US Dollar: : InterContinentalExchange (ICE) US Dollar Index (DXY). The ICE US Dollar Index, indicating the general international value of the USD, averages the exchange rates between the USD and six major world currencies, using rates supplied by some 500 banks.

Gold: Gold Spot USD/oz Bloomberg GOLDS Commodity. The Gold Spot price is quoted as US Dollars per Troy Ounce.

US Dollar: : InterContinentalExchange (ICE) US Dollar Index (DXY). The ICE US Dollar Index, indicating the general international value of the USD, averages the exchange rates between the USD and six major world currencies, using rates supplied by some 500 banks.

Commodities: S&P GSCI® Index. The S&P GSCI® seeks to provide investors with a reliable and publicly available benchmark for investment performance in the commodity markets, and is designed to be a “tradable” index. The index is calculated primarily on a world production-weighted basis and is comprised of the principal physical commodities that are the subject of active, liquid futures markets.

REITS: THE FTSE NAREIT Composite Index. The FTSE NAREIT Composite Index is a free-float-adjusted, market-capitalization-weighted index that includes all tax qualified REITs listed in the NYSE, AMEX, and NASDAQ National Market.

Hedge Fund Index: HFRI Fund Weighted Composite Index. The HFRI Fund Weighted Composite Index is a global, equal-weighted index of over 2,000 single-manager funds that report to the HFR (Hedge Fund Research) database. Constituent funds report monthly net-of-all-fees performance in USD and have a minimum of $50 million under management or a twelve (12)-month track record of active performance. The Index includes both domestic (US) and offshore funds, and does not include any funds of funds.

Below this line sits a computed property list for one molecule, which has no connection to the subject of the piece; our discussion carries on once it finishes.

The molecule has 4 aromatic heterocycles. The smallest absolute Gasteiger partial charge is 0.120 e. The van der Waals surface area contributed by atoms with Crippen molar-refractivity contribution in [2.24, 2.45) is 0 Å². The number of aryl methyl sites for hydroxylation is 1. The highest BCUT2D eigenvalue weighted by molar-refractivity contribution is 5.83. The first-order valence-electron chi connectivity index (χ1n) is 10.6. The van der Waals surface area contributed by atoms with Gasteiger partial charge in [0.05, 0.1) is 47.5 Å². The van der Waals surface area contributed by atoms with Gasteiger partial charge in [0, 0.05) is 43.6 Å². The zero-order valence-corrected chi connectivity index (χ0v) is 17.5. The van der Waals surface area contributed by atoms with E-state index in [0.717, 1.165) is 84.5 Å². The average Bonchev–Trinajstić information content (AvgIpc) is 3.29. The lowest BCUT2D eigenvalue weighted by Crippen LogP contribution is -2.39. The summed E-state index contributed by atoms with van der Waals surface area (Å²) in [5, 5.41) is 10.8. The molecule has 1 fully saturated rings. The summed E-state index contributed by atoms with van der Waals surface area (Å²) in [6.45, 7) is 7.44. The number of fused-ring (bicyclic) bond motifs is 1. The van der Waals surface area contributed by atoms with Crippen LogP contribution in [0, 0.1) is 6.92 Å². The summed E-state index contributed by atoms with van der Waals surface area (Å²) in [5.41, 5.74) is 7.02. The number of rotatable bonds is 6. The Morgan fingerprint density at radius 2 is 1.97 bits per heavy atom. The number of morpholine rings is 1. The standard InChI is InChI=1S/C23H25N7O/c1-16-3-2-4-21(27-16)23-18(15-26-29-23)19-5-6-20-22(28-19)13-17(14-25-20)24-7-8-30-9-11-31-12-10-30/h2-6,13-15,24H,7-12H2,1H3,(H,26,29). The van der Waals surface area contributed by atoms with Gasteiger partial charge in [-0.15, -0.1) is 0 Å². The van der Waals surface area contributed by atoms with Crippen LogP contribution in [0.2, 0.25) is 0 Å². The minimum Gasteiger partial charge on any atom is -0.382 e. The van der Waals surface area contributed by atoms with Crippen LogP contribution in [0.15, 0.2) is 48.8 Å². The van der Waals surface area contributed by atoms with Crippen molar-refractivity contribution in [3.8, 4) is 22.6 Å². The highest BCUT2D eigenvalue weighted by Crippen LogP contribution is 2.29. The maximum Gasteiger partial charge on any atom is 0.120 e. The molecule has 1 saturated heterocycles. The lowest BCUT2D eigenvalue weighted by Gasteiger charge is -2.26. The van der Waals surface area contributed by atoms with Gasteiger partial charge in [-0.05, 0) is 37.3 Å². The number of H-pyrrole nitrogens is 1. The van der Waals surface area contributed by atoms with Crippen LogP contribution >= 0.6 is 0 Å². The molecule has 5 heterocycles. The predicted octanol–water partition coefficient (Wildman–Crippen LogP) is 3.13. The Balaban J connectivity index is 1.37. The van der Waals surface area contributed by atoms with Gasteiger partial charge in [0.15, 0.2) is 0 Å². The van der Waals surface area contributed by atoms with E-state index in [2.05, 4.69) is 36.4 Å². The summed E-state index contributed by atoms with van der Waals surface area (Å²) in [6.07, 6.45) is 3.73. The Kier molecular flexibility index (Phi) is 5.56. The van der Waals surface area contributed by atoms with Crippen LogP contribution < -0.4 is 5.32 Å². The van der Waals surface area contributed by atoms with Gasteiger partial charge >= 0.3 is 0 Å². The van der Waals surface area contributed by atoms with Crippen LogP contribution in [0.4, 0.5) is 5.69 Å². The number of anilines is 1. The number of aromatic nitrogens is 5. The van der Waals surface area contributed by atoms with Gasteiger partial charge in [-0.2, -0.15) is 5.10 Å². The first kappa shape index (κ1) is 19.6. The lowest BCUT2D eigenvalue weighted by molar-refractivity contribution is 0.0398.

Private Equity: The Cambridge Associates LLC U.S. Private Equity Index®. The Cambridge Associates LLC U.S. Private Equity Index® is an end-to-end calculation based on data compiled from 986 U.S. private equity funds (buyout, growth equity, private equity energy and mezzanine funds), including fully liquidated partnerships, formed between 1986 and 2012. Pooled end-to-end return, net of fees, expenses, and carried interest.Historic quarterly returns are updated in each year-end report to adjust for changes in the index sample.

S&P 500®: Standard & Poor’s (S&P) 500® Index. The S&P 500® Index is an unmanaged, capitalization-weighted index designed to measure the performance of the broad US economy through changes in the aggregate market value of 500 stocks representing all major industries.

MLPs: The S&P MLP Index : The S&P MLP Index provides investors with exposure to the leading partnerships that trade on the NYSE and NASDAQ and includes both Master Limited Partnerships (MLPs) and publicly traded LLC's, which have similar legal structure to MLPs and share the same tax benefits.

Global High Dividend Yield: The MSCI World High Dividend Yield Index: The MSCI World High Dividend Yield Index is a free float market capitalization weighted index that include only securities that offer a meaningfully higher than average dividend yield relative to the MSCI World Index and that pass dividend sustainability screens.